msg.message == WM_KEYDOWN &&
         msg.wParam == VK_TAB &&
         GetKeyState(VK_CONTROL) < 0) {
      ... do custom navigation ...
     } else if (!IsDialogMessage(hdlg, &msg)) {
      TranslateMessage(&msg);
      DispatchMessage(&msg);
     }
    }
    

    Next time, we'll see another way of accomplishing this same task.

  • The Old New Thing

    The dialog manager, part 7: More subtleties in message loops

    • 10 Comments

    Last time, we solved the problem with the EndManualModalDialog function by posting a harmless message. Today, we're going to solve the problem in an entirely different way.

    The idea here is to make sure the modal message loop regains control, even if all that happened were incoming sent messages, so that it can detect that the fEnded flag is set and break out of the modal loop.

    Instead of changing the EndManualModalDialog function, we will change the modal message loop.

    int DoModal(HWND hwnd)
    {
     DIALOGSTATE ds = { 0 };
     HWND hdlg = CreateDialogParam(g_hinst, MAKEINTRESOURCE(1),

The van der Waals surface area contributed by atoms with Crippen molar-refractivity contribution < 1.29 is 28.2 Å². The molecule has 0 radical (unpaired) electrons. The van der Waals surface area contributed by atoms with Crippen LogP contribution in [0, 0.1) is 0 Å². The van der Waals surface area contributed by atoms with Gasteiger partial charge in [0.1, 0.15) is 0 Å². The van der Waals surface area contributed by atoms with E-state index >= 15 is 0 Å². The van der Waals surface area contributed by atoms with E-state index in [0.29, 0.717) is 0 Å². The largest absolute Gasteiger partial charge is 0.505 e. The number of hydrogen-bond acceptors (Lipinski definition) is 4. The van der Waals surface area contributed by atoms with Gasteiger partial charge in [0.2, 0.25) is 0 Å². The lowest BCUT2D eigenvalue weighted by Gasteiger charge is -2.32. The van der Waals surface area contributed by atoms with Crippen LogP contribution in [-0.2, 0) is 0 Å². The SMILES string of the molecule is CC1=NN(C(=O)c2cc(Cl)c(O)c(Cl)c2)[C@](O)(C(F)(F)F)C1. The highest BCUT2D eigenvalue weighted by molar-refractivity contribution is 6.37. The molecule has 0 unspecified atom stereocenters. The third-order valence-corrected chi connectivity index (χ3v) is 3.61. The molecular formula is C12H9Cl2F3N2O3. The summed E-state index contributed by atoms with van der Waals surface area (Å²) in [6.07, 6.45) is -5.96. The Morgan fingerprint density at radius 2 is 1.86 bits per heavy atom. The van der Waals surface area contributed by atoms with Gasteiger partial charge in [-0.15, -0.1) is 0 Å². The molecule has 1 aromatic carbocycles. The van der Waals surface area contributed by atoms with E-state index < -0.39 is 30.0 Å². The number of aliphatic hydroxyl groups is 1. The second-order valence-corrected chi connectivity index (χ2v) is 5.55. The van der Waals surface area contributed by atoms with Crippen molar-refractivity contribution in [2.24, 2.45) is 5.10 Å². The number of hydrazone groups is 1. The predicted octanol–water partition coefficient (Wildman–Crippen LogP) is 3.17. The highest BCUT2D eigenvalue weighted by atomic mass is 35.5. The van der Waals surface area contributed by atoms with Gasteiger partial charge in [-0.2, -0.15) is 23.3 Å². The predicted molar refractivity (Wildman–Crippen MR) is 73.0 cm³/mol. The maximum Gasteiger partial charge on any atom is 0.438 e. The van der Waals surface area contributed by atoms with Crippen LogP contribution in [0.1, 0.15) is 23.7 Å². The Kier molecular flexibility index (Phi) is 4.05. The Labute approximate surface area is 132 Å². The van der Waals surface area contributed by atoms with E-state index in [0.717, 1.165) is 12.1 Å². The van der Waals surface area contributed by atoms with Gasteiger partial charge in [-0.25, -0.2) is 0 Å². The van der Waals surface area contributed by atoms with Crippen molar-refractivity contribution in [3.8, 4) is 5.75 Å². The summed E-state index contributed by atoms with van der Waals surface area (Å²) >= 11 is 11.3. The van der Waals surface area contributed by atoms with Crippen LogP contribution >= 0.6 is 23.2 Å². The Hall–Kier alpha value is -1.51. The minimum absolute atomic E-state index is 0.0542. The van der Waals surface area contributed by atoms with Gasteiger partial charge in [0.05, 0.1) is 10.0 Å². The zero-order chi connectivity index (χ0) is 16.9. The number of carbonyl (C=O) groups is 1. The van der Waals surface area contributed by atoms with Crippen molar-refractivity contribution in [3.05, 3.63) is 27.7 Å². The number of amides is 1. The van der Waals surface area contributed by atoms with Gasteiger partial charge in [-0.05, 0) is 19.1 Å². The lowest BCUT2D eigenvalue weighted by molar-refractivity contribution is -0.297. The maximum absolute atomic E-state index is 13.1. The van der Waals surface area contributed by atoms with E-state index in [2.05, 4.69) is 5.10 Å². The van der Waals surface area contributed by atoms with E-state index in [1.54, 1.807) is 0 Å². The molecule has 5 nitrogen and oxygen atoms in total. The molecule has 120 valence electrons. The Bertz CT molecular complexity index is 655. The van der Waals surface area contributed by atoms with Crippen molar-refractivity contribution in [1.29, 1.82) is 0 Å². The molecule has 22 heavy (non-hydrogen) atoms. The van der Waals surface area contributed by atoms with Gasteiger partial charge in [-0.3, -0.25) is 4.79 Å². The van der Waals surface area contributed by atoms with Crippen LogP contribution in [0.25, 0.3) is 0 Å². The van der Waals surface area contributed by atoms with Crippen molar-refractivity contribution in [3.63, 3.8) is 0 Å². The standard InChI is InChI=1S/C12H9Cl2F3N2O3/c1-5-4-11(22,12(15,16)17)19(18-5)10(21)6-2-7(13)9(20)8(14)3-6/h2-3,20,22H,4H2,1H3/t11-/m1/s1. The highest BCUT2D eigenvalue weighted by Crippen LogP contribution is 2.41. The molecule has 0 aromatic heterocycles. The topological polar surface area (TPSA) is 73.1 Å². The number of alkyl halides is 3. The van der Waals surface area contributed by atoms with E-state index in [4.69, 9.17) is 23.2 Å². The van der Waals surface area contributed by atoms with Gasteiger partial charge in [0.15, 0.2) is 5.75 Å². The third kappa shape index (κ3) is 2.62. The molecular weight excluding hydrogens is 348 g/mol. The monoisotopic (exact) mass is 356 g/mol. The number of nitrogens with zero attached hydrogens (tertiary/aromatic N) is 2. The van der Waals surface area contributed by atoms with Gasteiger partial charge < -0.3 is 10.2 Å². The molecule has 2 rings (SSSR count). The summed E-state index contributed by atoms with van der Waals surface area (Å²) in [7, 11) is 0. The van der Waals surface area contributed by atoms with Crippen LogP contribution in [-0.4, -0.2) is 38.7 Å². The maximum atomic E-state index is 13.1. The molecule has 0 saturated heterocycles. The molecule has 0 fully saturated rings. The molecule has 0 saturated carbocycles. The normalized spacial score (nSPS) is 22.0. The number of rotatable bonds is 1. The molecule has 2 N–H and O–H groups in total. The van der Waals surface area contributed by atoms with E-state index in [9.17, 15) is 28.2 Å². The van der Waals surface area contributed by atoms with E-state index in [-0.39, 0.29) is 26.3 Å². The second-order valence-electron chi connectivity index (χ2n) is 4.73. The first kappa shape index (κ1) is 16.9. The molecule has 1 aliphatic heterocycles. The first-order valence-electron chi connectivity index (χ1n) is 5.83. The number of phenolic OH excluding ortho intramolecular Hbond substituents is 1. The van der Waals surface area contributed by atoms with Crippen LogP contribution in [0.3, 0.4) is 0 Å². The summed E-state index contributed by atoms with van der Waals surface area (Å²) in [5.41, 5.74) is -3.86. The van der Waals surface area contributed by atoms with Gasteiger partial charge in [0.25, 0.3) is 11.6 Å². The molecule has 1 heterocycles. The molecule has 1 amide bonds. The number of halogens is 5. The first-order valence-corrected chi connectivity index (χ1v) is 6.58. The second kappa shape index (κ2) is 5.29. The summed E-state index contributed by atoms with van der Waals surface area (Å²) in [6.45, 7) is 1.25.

hwnd, DlgProc, reinterpret_cast<LPARAM>(&ds));
     if (!hdlg) {
      return -1;
     }
    
     EnableWindow(hwnd, FALSE);
     MSG msg;
     msg.message = WM_NULL; // anything that isn't WM_QUIT
     while (!ds.fEnded) {
      if (PeekMessage(&msg, NULL, 0, 0, PM_REMOVE)) {
       if (msg.message == WM_QUIT) { /*  fixed 8am */
        break;
       } else if (!IsDialogMessage(hdlg, &msg)) {
        TranslateMessage(&msg);
        DispatchMessage(&msg);
       } /* fixed 10am */
      } else if (!ds.fEnded) {
       WaitMessage();
      }
     }
     if (msg.message == WM_QUIT) {
      PostQuitMessage((int)msg.wParam);
     }
     EnableWindow(hwnd, TRUE);
     DestroyWindow(hdlg);
     return ds.iResult;
    }